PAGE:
Unquestionably, this is the district I’m most proud of. The current map was designed to help Rush Holt, and he does happen to be one of the Congresspeople I like more than most. So I set out trying to draw a good district for him. Obviously, the Democratic strength would have to come from Mercer County. Trenton is currently split between NJ-04 and this one, but with NJ-04 out of the picture, all of 93% Obama Trenton can fit here. Throw in Hopewell, Princeton, and you get a 74% Obama section. To the North, this district basically carves out the less Republican parts of Hunterdon, Warren and Somerset, and I think this shows – Obama scored 45% in this district’s part of Hunterdon, 46% in Warren, and 53% in Somerset, as opposed to the 38% he got in the parts of Hunterdon and Warren in the 5th and 40% in Somerset. Rush Holt’s home in Hopewell Township is here (as is Leonard Lance’s residence in Clinton Township in Hunterdon). At 57.9% Obama, this is only a 0.20% drop from Holt’s current district. Oh and yes, it is contiguous.

So there you have it. Questions, comments?

If you want shapefiles, vote statistics, outline maps, please ask!

UT-Gov: Huntsman Primaries the Party Faithful

As mentioned on today’s issue of Politics1.com: http://www.politico.com/news/s…

Huntsman says, against conventional wisdom (at least for the Republican base), that their party can’t be a party of “no”, among other things.

Sorry, I couldn’t think of a funnier title for this diary.  If you can, please do suggest it.

Also, a question: Is Utah so Republican that there are Republicans who are more liberal than Democrats there (as I’ve heard there are Democrats in Massachusetts who are more conservative than Republicans)?

SSP Daily Digest: 2/26

We’re going to try out a new feature for weekday afternoons here at Swing State Project: four or five links to various items that we want to get out there but don’t feel like investing a diary’s worth of effort on. Enjoy the bullet points! (We encourage you to add your own bullet points in the comments, and otherwise treat this as an open thread.)

UT-Sen: Daily Kos polls the 2010 Utah Senate race, where the action appears to be in the primary, but Bob Bennett looks safe for another 6 years. Bennett beats David Leavitt 44-23 in the primary, and, in the general, manhandles Rep. Jim Matheson 55-32 and Jeopardy! champion Ken Jennings 57-21, not that we should expect either of them to run.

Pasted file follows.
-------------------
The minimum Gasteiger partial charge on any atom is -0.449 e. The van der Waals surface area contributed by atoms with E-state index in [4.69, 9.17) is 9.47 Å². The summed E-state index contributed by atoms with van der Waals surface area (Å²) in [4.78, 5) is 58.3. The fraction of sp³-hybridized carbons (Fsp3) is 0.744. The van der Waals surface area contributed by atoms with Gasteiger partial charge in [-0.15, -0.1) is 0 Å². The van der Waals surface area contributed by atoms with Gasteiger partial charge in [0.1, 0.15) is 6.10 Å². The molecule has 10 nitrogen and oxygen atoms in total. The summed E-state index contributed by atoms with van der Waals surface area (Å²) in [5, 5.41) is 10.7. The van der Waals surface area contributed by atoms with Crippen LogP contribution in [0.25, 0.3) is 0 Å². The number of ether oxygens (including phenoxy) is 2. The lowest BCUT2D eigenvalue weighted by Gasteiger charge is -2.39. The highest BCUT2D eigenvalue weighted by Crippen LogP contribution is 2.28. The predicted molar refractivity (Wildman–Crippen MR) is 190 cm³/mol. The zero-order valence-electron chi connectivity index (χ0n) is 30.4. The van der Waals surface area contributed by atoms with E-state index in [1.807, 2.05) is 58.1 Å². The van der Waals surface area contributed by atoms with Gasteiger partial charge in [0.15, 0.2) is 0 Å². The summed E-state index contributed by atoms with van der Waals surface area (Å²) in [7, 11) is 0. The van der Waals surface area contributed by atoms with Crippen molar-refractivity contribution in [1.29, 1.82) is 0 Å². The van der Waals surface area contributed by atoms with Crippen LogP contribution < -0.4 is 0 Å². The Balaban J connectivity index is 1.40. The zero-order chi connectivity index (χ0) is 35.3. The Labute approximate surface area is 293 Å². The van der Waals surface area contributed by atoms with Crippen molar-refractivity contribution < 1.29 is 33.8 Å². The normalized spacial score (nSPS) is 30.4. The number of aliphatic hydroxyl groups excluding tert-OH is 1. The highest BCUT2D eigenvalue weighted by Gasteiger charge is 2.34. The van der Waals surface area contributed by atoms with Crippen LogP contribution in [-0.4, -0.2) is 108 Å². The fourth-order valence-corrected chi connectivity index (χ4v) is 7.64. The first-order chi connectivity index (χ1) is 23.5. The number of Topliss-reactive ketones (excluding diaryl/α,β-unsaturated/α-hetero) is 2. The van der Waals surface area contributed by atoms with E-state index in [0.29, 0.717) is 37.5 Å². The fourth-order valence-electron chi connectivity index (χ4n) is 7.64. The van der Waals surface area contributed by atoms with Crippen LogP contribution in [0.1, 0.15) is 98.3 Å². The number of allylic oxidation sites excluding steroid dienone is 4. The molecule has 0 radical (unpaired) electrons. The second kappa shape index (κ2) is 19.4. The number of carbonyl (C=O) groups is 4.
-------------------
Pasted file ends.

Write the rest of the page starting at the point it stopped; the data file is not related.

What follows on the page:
OH-Sen: A third Dem has jumped into the primary field for the 2010 Senate race: state representative Tyrone Yates. He doesn’t have the stature of Fisher or Brunner, but as the only African-American and only Cincinnati-area candidate, he may well complicate things.

WA-08: The first Dem challenger has announced, and it’s another wealthy ex-Microsoft executive, Suzan DelBene. Don’t look for her to have the field to herself this time, though.

MN-Sen: In an indication that the Coleman camp has exhausted every possible legal argument that can win in court, he’s moved onto arguing that it was basically a tie so let’s just have a do-over election. Not the kind of thing that someone who has a hope of winning in court ever says.

Census: The Congressional Black Caucus is pushing the White House to keep the Census within its portfolio even though reliable Dem Gary Locke will now be taking over at Commerce.

Blogospheria: Blogger brainpower (including Jane Hamsher, Glenn Greenwald, Markos Moulitsas, and Nate Silver) and union bucks come together in the new Accountability Now PAC. The goal is to pressure (and where there’s a good target, primary) bad Dems and create more space for good Dems to maneuver on the left.

RI-01: Republican state representative John Loughlin is strongly considering a suicide mission against challenge to Rep. Patrick Kennedy. Kennedy got 69% against no-names in his last two elections, but apparently his approval ratings are softening.

HI-01: In another district where you might be surprised to know there’s an elected Republican, Honolulu city councilor Charles Djou has announced his candidacy for HI-01, which is expected to be vacated by Neil Abercrombie as he goes for governor. Djou claims the endorsement of every Republican in Hawaii’s legislature (all 7 of them).

NC-Sen: Former state treasurer, and gubernatorial primary loser, Richard Moore won’t be getting involved in the Dem primary to take on Richard Burr in 2010. The field looks clearer for AG Roy Cooper.